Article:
• Provide training to state and local law enforcement personnel in investigating, responding to, and prosecuting methamphetamine-related crimes.

• Provide certification and recertification standards in responding to sites used in the production of methamphetamine if they have not already been established by state or local law enforcement personnel.

• Teams will be put in the field for a minimum of 2 years and maximum of 5 years to assist local police in shutting down meth labs.

Smith is also a cosponsor of the Working and Reacting (WAR) Against Meth Act, which would:

• Raise penalties for amphetamine manufacture, distribution, important, and export to mirror those of methamphetamine;

• Increase the penalty for endangering human life and creates penalties for endangering the environment during methamphetamine/amphetamine manufacturing;

• Establishes the National Center for Methamphetamine Clandestine Laboratory Information to college, analyze, and distribute lab seizure information.

“Fighting meth labs is a critical issue for the South Puget Sound region,” Smith noted. “I am fully committed to ensuring that the federal government is an effective partner with our local law enforcement agencies in combating this problem.”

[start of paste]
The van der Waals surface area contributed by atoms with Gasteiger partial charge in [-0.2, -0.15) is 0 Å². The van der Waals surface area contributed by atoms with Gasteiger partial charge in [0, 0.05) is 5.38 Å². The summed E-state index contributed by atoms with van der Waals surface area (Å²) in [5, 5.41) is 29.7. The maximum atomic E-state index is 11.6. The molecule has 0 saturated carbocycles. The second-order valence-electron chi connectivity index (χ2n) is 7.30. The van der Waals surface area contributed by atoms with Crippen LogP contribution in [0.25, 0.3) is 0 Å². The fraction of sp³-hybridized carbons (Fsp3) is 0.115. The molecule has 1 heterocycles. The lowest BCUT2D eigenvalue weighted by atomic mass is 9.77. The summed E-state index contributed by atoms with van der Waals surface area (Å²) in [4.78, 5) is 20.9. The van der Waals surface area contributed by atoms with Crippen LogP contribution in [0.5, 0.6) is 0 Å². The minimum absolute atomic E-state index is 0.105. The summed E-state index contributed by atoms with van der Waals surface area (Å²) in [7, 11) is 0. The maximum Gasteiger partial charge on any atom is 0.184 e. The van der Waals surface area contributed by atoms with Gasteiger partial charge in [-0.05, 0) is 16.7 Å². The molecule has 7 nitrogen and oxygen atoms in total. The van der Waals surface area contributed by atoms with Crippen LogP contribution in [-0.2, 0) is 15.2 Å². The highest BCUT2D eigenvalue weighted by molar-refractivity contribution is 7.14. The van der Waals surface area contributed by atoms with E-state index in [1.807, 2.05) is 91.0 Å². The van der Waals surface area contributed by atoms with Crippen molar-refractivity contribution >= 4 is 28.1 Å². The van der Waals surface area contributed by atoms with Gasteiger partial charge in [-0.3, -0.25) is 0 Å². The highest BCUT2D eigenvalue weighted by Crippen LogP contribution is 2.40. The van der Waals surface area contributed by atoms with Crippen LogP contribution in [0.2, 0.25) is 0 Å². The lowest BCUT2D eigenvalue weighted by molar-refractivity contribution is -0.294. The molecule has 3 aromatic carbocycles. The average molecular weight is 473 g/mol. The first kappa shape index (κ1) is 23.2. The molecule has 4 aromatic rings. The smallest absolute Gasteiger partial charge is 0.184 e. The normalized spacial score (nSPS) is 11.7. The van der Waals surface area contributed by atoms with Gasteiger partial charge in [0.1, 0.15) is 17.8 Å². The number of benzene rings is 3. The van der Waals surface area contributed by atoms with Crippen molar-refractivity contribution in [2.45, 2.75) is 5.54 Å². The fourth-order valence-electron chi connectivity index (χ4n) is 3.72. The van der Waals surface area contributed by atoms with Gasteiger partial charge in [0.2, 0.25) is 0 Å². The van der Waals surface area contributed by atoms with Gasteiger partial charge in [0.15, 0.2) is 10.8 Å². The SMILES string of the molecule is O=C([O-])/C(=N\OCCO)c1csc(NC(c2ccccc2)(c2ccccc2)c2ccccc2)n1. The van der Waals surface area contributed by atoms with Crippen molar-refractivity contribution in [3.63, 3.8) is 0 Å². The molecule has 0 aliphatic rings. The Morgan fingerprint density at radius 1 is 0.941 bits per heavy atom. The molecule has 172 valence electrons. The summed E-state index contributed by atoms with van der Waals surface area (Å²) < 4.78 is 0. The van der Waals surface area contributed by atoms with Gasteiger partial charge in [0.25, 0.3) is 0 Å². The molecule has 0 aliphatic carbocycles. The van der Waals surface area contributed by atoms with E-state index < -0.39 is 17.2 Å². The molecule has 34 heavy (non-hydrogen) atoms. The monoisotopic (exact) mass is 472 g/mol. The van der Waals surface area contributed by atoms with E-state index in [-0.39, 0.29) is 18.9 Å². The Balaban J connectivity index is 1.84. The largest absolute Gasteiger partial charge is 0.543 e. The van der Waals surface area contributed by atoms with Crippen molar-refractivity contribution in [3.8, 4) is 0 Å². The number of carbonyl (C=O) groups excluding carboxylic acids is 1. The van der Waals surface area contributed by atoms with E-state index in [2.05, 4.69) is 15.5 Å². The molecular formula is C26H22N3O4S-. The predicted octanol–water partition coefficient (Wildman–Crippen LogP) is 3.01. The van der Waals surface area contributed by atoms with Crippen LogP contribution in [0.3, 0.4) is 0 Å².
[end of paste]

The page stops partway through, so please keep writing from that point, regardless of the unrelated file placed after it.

Ninth District Congressman Adam Smith invites constituents to join him at a town hall meeting to discuss critical issues such as the budget, education, health care, and transportation.

The dates and locations are:

Spanaway/Parkland
April 22
10 a.m. to 11:30 a.m. 
Pacific Lutheran University in the University Center’s Regency Room
Garfield Street and Park Avenue, Parkland

Normandy Park
April 22
2:00 p.m. to 3:30 p.m.
Normandy Park Congregational Church
19247 1st South, Normandy Park

Edgewood
May 13
10:00 a.m. to 11:30 a.m.
Edgemont Junior High School
10909 24th St East, Edgewood

Northeast Tacoma
May 13
2:00 p.m. - 3:00 p.m.
Kobetich Library
212 Browns Point Blvd. NE, Tacoma

“I am troubled by Judge Thomas Penfield Jackson’s ruling on the Microsoft case and by its potential chilling effect on the “new economy” and the technology industry at large. I plan to follow the remedies stage of this process very closely. 

In the time since the trial began, the technology industry has undergone great change and unprecedented growth. More than ever, the industry is vibrant and competitive: viable market alternatives have emerged, record levels of venture capital continue to flow into new technology start-ups and new innovations crop up almost daily. 

Microsoft has made significant contributions to our nation’s economy, to technological innovation and – perhaps most importantly – to the quality of life for American consumers. It is my hope and expectation that Microsoft will continue to be a leader and an innovator in tomorrow’s marketplace.”